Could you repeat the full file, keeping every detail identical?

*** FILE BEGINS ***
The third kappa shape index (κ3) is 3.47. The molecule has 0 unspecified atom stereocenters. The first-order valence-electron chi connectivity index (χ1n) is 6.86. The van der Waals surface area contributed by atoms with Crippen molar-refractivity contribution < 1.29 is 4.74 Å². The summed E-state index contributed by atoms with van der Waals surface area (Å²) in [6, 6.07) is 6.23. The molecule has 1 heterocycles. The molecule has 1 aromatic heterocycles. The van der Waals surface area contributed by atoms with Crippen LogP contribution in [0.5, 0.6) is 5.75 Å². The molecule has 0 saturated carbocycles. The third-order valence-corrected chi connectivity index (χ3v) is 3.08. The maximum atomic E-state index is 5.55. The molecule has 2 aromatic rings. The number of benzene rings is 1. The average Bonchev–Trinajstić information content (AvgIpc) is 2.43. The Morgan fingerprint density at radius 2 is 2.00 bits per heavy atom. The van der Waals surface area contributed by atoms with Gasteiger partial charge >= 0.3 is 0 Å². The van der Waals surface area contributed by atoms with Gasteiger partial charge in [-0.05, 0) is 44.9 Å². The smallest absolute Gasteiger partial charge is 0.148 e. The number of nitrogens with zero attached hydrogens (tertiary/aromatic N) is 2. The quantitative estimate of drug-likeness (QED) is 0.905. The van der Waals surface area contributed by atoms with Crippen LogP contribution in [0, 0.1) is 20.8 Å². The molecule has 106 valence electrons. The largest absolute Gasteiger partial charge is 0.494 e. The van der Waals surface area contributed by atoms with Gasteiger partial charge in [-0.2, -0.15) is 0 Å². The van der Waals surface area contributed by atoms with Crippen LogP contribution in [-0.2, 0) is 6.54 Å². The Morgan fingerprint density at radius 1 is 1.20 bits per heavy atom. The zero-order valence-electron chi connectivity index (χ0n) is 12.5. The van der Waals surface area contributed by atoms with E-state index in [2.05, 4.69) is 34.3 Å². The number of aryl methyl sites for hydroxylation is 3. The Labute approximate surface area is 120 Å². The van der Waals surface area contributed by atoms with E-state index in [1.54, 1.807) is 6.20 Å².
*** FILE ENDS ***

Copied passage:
The third kappa shape index (κ3) is 3.47. The molecule has 0 unspecified atom stereocenters. The first-order valence-electron chi connectivity index (χ1n) is 6.86. The van der Waals surface area contributed by atoms with Crippen molar-refractivity contribution < 1.29 is 4.74 Å². The summed E-state index contributed by atoms with van der Waals surface area (Å²) in [6, 6.07) is 6.23. The molecule has 1 heterocycles. The molecule has 1 aromatic heterocycles. The van der Waals surface area contributed by atoms with Crippen LogP contribution in [0.5, 0.6) is 5.75 Å². The molecule has 0 saturated carbocycles. The third-order valence-corrected chi connectivity index (χ3v) is 3.08. The maximum atomic E-state index is 5.55. The molecule has 2 aromatic rings. The number of benzene rings is 1. The average Bonchev–Trinajstić information content (AvgIpc) is 2.43. The Morgan fingerprint density at radius 2 is 2.00 bits per heavy atom. The van der Waals surface area contributed by atoms with Gasteiger partial charge >= 0.3 is 0 Å². The van der Waals surface area contributed by atoms with Gasteiger partial charge in [-0.05, 0) is 44.9 Å². The smallest absolute Gasteiger partial charge is 0.148 e. The number of nitrogens with zero attached hydrogens (tertiary/aromatic N) is 2. The quantitative estimate of drug-likeness (QED) is 0.905. The van der Waals surface area contributed by atoms with Crippen LogP contribution in [0, 0.1) is 20.8 Å². The molecule has 106 valence electrons. The largest absolute Gasteiger partial charge is 0.494 e. The van der Waals surface area contributed by atoms with Gasteiger partial charge in [-0.2, -0.15) is 0 Å². The van der Waals surface area contributed by atoms with Crippen LogP contribution in [-0.2, 0) is 6.54 Å². The Morgan fingerprint density at radius 1 is 1.20 bits per heavy atom. The zero-order valence-electron chi connectivity index (χ0n) is 12.5. The van der Waals surface area contributed by atoms with E-state index in [2.05, 4.69) is 34.3 Å². The number of aryl methyl sites for hydroxylation is 3. The Labute approximate surface area is 120 Å². The van der Waals surface area contributed by atoms with E-state index in [1.54, 1.807) is 6.20 Å².